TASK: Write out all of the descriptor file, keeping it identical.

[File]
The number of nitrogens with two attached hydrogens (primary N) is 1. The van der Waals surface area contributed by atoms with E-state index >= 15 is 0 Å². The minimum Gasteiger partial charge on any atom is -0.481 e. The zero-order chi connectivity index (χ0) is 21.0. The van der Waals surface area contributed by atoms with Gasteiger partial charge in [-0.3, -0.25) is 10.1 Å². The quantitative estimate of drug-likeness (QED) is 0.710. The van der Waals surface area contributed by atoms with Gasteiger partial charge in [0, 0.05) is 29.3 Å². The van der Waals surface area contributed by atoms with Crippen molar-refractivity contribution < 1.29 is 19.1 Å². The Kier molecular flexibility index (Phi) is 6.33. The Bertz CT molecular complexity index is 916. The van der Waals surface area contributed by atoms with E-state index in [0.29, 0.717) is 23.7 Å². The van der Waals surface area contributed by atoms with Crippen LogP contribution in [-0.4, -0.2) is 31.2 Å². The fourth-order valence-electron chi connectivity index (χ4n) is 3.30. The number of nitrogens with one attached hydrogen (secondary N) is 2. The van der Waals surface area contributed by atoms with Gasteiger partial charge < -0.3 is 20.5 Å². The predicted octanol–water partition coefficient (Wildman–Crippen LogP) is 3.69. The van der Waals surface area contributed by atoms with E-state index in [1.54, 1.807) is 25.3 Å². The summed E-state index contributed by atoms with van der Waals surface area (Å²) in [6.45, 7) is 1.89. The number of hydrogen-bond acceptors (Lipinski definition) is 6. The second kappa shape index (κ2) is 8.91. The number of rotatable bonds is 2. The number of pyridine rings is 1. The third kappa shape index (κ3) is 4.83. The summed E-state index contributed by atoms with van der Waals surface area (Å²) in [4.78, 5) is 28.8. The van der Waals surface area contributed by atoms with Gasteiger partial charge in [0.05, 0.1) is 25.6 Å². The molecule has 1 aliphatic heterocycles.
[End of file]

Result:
The number of nitrogens with two attached hydrogens (primary N) is 1. The van der Waals surface area contributed by atoms with E-state index >= 15 is 0 Å². The minimum Gasteiger partial charge on any atom is -0.481 e. The zero-order chi connectivity index (χ0) is 21.0. The van der Waals surface area contributed by atoms with Gasteiger partial charge in [-0.3, -0.25) is 10.1 Å². The quantitative estimate of drug-likeness (QED) is 0.710. The van der Waals surface area contributed by atoms with Gasteiger partial charge in [0, 0.05) is 29.3 Å². The van der Waals surface area contributed by atoms with Crippen molar-refractivity contribution < 1.29 is 19.1 Å². The Kier molecular flexibility index (Phi) is 6.33. The Bertz CT molecular complexity index is 916. The van der Waals surface area contributed by atoms with E-state index in [0.29, 0.717) is 23.7 Å². The van der Waals surface area contributed by atoms with Crippen LogP contribution in [-0.4, -0.2) is 31.2 Å². The fourth-order valence-electron chi connectivity index (χ4n) is 3.30. The number of nitrogens with one attached hydrogen (secondary N) is 2. The van der Waals surface area contributed by atoms with Gasteiger partial charge < -0.3 is 20.5 Å². The predicted octanol–water partition coefficient (Wildman–Crippen LogP) is 3.69. The van der Waals surface area contributed by atoms with E-state index in [1.54, 1.807) is 25.3 Å². The summed E-state index contributed by atoms with van der Waals surface area (Å²) in [6.45, 7) is 1.89. The number of hydrogen-bond acceptors (Lipinski definition) is 6. The second kappa shape index (κ2) is 8.91. The number of rotatable bonds is 2. The number of pyridine rings is 1. The third kappa shape index (κ3) is 4.83. The summed E-state index contributed by atoms with van der Waals surface area (Å²) in [4.78, 5) is 28.8. The van der Waals surface area contributed by atoms with Gasteiger partial charge in [0.05, 0.1) is 25.6 Å². The molecule has 1 aliphatic heterocycles.